Title:
Gas power augmented wind generator
Kind Code:
A1


Abstract:
Compressed natural gas (CNG) fueled auxiliary power source in the 100-250 brake horsepower range, mounted (hung) on the rear of the wind generator main shaft, equipped with shaft speed sensors that have been calibrated to minimum/maximum desired main shaft (electrical generator) speed and that can engage and spin the main shaft attached to the electrical power generator on demand when there is insufficient wind to do so.



Inventors:
Cornelius, Steven (Taft, TN, US)
Application Number:
12/008175
Publication Date:
07/16/2009
Filing Date:
01/10/2008
Primary Class:
Other Classes:
290/55
International Classes:
F01D15/10; F03D9/00
View Patent Images:
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Primary Examiner:
WAKS, JOSEPH
Attorney, Agent or Firm:
STEVEN L. CORNELIUS (TAFT, TN, US)
Claims:
1. Uses an aircraft style suspension mount (FIG. 3, engine mount plate, page 16) to hang the engine off the rear of the wind generator assembly and also correctly align the engine with the main power shaft;

2. Uses an automotive or industrial “on-demand” auto-start/cut-off switch (FIG. 3a, page 16), permitting the engine to instantaneously engage when needed and also rapidly cut-off as wind conditions warrant;

3. Employs a shaft speed sensing switch (FIG. 3b, page 16), triggering the auto-start mechanism and engaging the engine to maintain adequate main shaft RPM when wind velocity isn't adequate to turn the generator;

4. Uses a planetary drive or other viscous clutch (FIG. 3, viscous coupling/gear box, page 16) allowing the engine power supply shaft to freewheel without creating shaft drag when not needed;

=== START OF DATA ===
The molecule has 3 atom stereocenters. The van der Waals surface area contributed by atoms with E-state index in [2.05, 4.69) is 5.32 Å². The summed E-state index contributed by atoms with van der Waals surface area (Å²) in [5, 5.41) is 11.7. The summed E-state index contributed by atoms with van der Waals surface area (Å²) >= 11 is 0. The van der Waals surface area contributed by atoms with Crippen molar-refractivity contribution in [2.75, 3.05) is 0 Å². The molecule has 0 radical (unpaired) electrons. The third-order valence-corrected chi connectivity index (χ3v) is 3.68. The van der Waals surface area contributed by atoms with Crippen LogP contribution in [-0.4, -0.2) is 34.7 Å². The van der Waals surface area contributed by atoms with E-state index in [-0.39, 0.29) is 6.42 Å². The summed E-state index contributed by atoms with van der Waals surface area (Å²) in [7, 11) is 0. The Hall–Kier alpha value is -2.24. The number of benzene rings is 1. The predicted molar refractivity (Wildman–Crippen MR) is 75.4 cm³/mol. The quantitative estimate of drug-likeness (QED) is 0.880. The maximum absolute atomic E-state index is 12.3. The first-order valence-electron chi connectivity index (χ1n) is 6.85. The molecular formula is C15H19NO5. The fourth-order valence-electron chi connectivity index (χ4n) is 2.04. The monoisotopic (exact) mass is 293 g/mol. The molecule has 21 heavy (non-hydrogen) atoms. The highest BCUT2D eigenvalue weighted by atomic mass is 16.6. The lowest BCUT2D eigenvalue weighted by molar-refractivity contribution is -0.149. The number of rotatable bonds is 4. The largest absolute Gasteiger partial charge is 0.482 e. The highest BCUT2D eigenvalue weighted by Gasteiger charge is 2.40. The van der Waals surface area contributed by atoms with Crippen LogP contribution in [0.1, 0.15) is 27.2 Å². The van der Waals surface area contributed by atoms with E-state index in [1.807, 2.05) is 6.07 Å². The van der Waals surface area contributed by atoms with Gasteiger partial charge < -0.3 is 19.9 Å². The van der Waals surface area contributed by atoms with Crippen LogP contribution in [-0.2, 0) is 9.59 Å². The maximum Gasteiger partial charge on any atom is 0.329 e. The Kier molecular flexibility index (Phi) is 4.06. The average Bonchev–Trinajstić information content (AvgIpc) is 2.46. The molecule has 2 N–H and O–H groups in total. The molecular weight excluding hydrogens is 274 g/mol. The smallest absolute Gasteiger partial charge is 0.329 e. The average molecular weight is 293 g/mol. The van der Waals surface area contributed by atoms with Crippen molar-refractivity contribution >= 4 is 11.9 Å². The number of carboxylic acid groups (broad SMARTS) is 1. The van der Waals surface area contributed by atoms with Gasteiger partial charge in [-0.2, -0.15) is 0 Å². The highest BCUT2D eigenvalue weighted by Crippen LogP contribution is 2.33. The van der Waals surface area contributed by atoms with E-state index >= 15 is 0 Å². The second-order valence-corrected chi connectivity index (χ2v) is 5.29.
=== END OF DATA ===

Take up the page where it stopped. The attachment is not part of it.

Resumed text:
5. CNG engine is rated at between 100-250 shaft horsepower, depending upon size of the wind generator and region of the country where deployed.

Description:

A compressed natural gas (CNG) fueled auxiliary power source for wind powered electrical generators. The output range for the engine (FIG. 1d, page 14) will range between 100-250 horsepower and when equipped with all necessary sensors, monitors and switches configured for this application (FIGS. 3a through 3d, page 16) and installed on the auxiliary unit to sense when there is insufficient wind (based upon main shaft revolutions per minute—RPM) to turn the main shaft and generate electricity, will provide sustaining power to maintain minim RPM necessary to generate electricity at the desired output level. The auxiliary/dual power unit will weigh less than 1000 pounds. The auxiliary engine will be joined to the main turbine shaft of the wind powered electrical generator via a viscous planetary (reduction gear) system (FIG. 2a, page 15) commonly used in automotive applications. The planetary gearing system and a viscous coupling system, very much like the power distribution system on a full-time all-wheel drive set-up employed on some sports utility vehicles, allows the auxiliary engine to engage and maintain generator shaft speed when needed and disengage when wind velocity is sufficient to turn the generator shaft. This approach will save fuel and engine wear when the auxiliary power supply isn't needed to turn the main shaft and generate a constant supply of electricity.